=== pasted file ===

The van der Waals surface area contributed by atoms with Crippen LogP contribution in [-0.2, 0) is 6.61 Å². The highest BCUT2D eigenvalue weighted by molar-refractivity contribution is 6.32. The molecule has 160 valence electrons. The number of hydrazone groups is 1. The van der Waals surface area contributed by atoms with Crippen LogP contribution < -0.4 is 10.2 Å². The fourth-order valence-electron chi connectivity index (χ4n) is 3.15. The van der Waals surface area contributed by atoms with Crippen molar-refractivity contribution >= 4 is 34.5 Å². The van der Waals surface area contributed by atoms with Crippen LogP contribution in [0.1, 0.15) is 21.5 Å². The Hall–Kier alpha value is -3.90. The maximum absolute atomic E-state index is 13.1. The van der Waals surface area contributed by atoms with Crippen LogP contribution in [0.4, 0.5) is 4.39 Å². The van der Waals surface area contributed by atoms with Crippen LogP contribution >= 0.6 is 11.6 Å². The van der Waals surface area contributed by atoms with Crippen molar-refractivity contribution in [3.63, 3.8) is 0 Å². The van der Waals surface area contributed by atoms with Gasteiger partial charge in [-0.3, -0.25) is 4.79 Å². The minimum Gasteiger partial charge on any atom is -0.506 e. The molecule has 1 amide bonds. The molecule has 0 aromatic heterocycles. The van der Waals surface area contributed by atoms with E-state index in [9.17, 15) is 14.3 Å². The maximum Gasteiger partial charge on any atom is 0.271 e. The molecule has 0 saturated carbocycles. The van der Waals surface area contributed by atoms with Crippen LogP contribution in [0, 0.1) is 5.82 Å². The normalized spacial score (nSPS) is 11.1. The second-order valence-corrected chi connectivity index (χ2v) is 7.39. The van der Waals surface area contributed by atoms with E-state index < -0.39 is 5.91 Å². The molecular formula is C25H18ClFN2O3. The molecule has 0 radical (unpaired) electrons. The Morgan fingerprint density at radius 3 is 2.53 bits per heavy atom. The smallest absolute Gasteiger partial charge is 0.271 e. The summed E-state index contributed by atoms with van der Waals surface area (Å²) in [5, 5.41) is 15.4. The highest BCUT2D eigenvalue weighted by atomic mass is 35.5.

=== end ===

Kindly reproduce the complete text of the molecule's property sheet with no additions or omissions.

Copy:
The van der Waals surface area contributed by atoms with Crippen LogP contribution in [-0.2, 0) is 6.61 Å². The highest BCUT2D eigenvalue weighted by molar-refractivity contribution is 6.32. The molecule has 160 valence electrons. The number of hydrazone groups is 1. The van der Waals surface area contributed by atoms with Crippen LogP contribution < -0.4 is 10.2 Å². The fourth-order valence-electron chi connectivity index (χ4n) is 3.15. The van der Waals surface area contributed by atoms with Crippen molar-refractivity contribution >= 4 is 34.5 Å². The van der Waals surface area contributed by atoms with Crippen LogP contribution in [0.1, 0.15) is 21.5 Å². The Hall–Kier alpha value is -3.90. The maximum absolute atomic E-state index is 13.1. The van der Waals surface area contributed by atoms with Crippen LogP contribution in [0.4, 0.5) is 4.39 Å². The van der Waals surface area contributed by atoms with Crippen LogP contribution >= 0.6 is 11.6 Å². The van der Waals surface area contributed by atoms with Crippen molar-refractivity contribution in [3.63, 3.8) is 0 Å². The van der Waals surface area contributed by atoms with Gasteiger partial charge in [-0.3, -0.25) is 4.79 Å². The minimum Gasteiger partial charge on any atom is -0.506 e. The molecule has 1 amide bonds. The molecule has 0 aromatic heterocycles. The van der Waals surface area contributed by atoms with E-state index in [9.17, 15) is 14.3 Å². The maximum Gasteiger partial charge on any atom is 0.271 e. The molecule has 0 saturated carbocycles. The van der Waals surface area contributed by atoms with Crippen LogP contribution in [0, 0.1) is 5.82 Å². The normalized spacial score (nSPS) is 11.1. The second-order valence-corrected chi connectivity index (χ2v) is 7.39. The van der Waals surface area contributed by atoms with E-state index < -0.39 is 5.91 Å². The molecular formula is C25H18ClFN2O3. The molecule has 0 radical (unpaired) electrons. The Morgan fingerprint density at radius 3 is 2.53 bits per heavy atom. The smallest absolute Gasteiger partial charge is 0.271 e. The summed E-state index contributed by atoms with van der Waals surface area (Å²) in [5, 5.41) is 15.4. The highest BCUT2D eigenvalue weighted by atomic mass is 35.5.